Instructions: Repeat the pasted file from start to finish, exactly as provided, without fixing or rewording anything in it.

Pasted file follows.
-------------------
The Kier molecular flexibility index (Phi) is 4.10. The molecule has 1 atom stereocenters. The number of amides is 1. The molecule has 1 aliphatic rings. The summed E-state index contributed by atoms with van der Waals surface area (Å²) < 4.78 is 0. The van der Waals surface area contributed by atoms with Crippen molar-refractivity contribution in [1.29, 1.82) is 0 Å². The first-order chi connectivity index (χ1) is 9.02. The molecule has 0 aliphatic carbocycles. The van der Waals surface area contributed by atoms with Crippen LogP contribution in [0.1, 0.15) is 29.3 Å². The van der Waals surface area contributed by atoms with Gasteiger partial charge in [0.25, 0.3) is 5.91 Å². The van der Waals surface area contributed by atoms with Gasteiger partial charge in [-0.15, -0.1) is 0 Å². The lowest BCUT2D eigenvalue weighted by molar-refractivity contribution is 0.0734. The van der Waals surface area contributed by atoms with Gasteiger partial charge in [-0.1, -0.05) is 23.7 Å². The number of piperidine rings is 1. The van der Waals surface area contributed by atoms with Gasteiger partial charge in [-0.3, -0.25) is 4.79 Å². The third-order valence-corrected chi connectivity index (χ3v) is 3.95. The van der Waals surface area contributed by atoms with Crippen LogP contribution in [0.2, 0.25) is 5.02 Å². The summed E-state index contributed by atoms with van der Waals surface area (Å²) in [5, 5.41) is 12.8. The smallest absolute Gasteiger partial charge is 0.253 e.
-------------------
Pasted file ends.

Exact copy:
The Kier molecular flexibility index (Phi) is 4.10. The molecule has 1 atom stereocenters. The number of amides is 1. The molecule has 1 aliphatic rings. The summed E-state index contributed by atoms with van der Waals surface area (Å²) < 4.78 is 0. The van der Waals surface area contributed by atoms with Crippen molar-refractivity contribution in [1.29, 1.82) is 0 Å². The first-order chi connectivity index (χ1) is 9.02. The molecule has 0 aliphatic carbocycles. The van der Waals surface area contributed by atoms with Crippen LogP contribution in [0.1, 0.15) is 29.3 Å². The van der Waals surface area contributed by atoms with Gasteiger partial charge in [0.25, 0.3) is 5.91 Å². The van der Waals surface area contributed by atoms with Gasteiger partial charge in [-0.15, -0.1) is 0 Å². The lowest BCUT2D eigenvalue weighted by molar-refractivity contribution is 0.0734. The van der Waals surface area contributed by atoms with Gasteiger partial charge in [-0.1, -0.05) is 23.7 Å². The number of piperidine rings is 1. The van der Waals surface area contributed by atoms with Gasteiger partial charge in [-0.3, -0.25) is 4.79 Å². The third-order valence-corrected chi connectivity index (χ3v) is 3.95. The van der Waals surface area contributed by atoms with Crippen LogP contribution in [0.2, 0.25) is 5.02 Å². The summed E-state index contributed by atoms with van der Waals surface area (Å²) in [5, 5.41) is 12.8. The smallest absolute Gasteiger partial charge is 0.253 e.